I watched an elderly Italian couple get into a shouting match with the conductor when he fined them for not validating their tickets.

My go-to site for help traveling through Europe is The Man in Seat 61 (as seen in Elina's second link.)

However, I also like to use the Transport section of Eurotrip--she knows her stuff and answers promptly.

Finally, there is Germany's train site, Dbahn, which offers information for all countries in English, and is easy to navigate.
Reply With Quote Quick reply to this message
 
Old 08-30-2011, 06:03 AM
 
886 posts, read 1,923,508 times
Reputation: 317
Quote:
Originally Posted by elnina View Post
More info here: Sleeping car - Wikipedia, the free encyclopedia

Train FAQ's: How To Use Rail Tickets In A European Country from Rail Europe
http://www.mercurynews.com/travel-europe/ci_14795139
Have Prem tickets - question on seating | Europe Forum | Fodor's Travel Talk Forums

Very detailed info about sleeper trains: ( with pictures)
Travelling overnight on Europe's City Night Line sleeper trains...
In a sleeper train you can lock the door from inside but not outside. Don't worry,each wagon has a conductor that keeps an eye on their assigned wagon.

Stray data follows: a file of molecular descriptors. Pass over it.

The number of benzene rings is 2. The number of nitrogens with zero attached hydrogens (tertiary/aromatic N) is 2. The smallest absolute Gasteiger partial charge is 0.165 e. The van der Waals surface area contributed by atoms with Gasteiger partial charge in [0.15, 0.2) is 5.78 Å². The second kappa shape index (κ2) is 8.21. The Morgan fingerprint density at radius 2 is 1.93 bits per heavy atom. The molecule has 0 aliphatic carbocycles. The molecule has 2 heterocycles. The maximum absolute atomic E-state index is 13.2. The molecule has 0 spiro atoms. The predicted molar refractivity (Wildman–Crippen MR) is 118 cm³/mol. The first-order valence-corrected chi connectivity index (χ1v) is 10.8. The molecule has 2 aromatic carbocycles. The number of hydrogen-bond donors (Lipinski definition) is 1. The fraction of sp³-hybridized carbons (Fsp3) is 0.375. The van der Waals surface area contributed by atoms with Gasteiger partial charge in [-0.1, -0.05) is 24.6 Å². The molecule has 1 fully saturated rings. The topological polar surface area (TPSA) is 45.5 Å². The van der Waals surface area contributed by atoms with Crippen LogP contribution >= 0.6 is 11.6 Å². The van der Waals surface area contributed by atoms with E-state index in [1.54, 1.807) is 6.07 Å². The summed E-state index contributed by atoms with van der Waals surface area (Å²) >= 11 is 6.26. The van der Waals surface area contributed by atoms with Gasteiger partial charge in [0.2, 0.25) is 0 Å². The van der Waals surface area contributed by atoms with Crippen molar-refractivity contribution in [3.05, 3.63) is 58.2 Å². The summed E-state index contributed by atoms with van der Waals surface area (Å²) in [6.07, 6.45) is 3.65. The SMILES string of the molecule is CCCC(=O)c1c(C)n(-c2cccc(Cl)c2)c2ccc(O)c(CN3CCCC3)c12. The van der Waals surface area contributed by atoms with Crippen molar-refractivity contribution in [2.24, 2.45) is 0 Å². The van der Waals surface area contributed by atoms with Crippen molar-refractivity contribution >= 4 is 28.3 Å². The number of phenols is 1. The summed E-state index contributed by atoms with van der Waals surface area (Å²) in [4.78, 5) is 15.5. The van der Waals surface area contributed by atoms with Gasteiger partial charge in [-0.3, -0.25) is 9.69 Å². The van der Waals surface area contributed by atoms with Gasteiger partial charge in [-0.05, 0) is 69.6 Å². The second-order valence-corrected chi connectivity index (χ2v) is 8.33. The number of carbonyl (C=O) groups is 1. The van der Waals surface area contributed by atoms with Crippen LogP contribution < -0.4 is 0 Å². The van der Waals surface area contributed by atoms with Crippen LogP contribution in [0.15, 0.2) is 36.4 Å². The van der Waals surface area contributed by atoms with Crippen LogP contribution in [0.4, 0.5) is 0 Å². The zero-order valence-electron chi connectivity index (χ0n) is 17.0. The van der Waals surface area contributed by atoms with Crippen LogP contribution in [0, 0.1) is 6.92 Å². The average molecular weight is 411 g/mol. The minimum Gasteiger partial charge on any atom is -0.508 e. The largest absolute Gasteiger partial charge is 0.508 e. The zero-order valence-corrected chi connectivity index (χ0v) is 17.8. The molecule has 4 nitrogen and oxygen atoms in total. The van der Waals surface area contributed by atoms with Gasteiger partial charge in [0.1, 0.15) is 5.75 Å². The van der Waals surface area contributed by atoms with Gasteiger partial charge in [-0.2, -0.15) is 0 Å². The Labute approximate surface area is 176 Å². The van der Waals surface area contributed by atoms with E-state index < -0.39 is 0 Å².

Commuter trains and short distance trains usually do not have assigned seats.
Thank you! So it sounds like you do have a key and they direct you to your room.

All the other trains I'm on are ones that are about 2 hour trips and I've purchased seats in advance, so I'll sit where the tickets say.
Reply With Quote Quick reply to this message
Please register to post and access all features of our very popular forum. It is free and quick. Over $68,000 in prizes has already been given out to active posters on our forum. Additional giveaways are planned.

Detailed information about all U.S. cities, counties, and zip codes on our site: City-data.com.


Reply
Please update this thread with any new information or opinions. This open thread is still read by thousands of people, so we encourage all additional points of view.

Quick Reply
Message:

Over $104,000 in prizes was already given out to active posters on our forum and additional giveaways are planned!

Go Back   City-Data Forum > General Forums > Travel
Similar Threads
Follow City-Data.com founder on our Forum or

All times are GMT -6.

2005-2019, Advameg, Inc. · Please obey Forum Rules · Terms of Use and Privacy Policy · Bug Bounty

City-Data.com - Archive 1, 2, 3, 4, 5, 6, 7, 8, 9, 10, 11, 12, 13, 14, 15, 16, 17, 18, 19, 20, 21, 22, 23, 24, 25, 26, 27, 28, 29, 30, 31, 32, 33, 34, 35 - Top